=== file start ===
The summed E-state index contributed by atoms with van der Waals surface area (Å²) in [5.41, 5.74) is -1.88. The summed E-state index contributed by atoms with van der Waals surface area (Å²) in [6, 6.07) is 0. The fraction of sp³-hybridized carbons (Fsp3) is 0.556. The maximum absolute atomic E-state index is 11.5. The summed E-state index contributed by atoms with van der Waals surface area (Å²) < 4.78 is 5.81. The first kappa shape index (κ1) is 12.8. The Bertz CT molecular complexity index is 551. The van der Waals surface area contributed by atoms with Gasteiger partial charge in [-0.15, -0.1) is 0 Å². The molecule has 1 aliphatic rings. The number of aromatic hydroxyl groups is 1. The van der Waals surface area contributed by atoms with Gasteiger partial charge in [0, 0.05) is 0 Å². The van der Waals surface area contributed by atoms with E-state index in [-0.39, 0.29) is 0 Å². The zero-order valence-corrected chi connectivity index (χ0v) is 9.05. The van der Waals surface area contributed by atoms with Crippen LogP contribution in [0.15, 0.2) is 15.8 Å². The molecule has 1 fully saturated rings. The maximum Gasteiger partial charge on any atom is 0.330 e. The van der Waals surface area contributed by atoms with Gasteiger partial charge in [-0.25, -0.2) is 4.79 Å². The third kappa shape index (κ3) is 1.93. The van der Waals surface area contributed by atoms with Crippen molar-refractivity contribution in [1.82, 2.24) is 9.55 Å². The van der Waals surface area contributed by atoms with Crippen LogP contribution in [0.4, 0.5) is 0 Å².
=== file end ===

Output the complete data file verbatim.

The summed E-state index contributed by atoms with van der Waals surface area (Å²) in [5.41, 5.74) is -1.88. The summed E-state index contributed by atoms with van der Waals surface area (Å²) in [6, 6.07) is 0. The fraction of sp³-hybridized carbons (Fsp3) is 0.556. The maximum absolute atomic E-state index is 11.5. The summed E-state index contributed by atoms with van der Waals surface area (Å²) < 4.78 is 5.81. The first kappa shape index (κ1) is 12.8. The Bertz CT molecular complexity index is 551. The van der Waals surface area contributed by atoms with Gasteiger partial charge in [-0.15, -0.1) is 0 Å². The molecule has 1 aliphatic rings. The number of aromatic hydroxyl groups is 1. The van der Waals surface area contributed by atoms with Gasteiger partial charge in [0, 0.05) is 0 Å². The van der Waals surface area contributed by atoms with E-state index in [-0.39, 0.29) is 0 Å². The zero-order valence-corrected chi connectivity index (χ0v) is 9.05. The van der Waals surface area contributed by atoms with Crippen LogP contribution in [0.15, 0.2) is 15.8 Å². The molecule has 1 fully saturated rings. The maximum Gasteiger partial charge on any atom is 0.330 e. The van der Waals surface area contributed by atoms with Gasteiger partial charge in [-0.25, -0.2) is 4.79 Å². The third kappa shape index (κ3) is 1.93. The van der Waals surface area contributed by atoms with Crippen molar-refractivity contribution in [1.82, 2.24) is 9.55 Å². The van der Waals surface area contributed by atoms with Crippen LogP contribution in [0.4, 0.5) is 0 Å².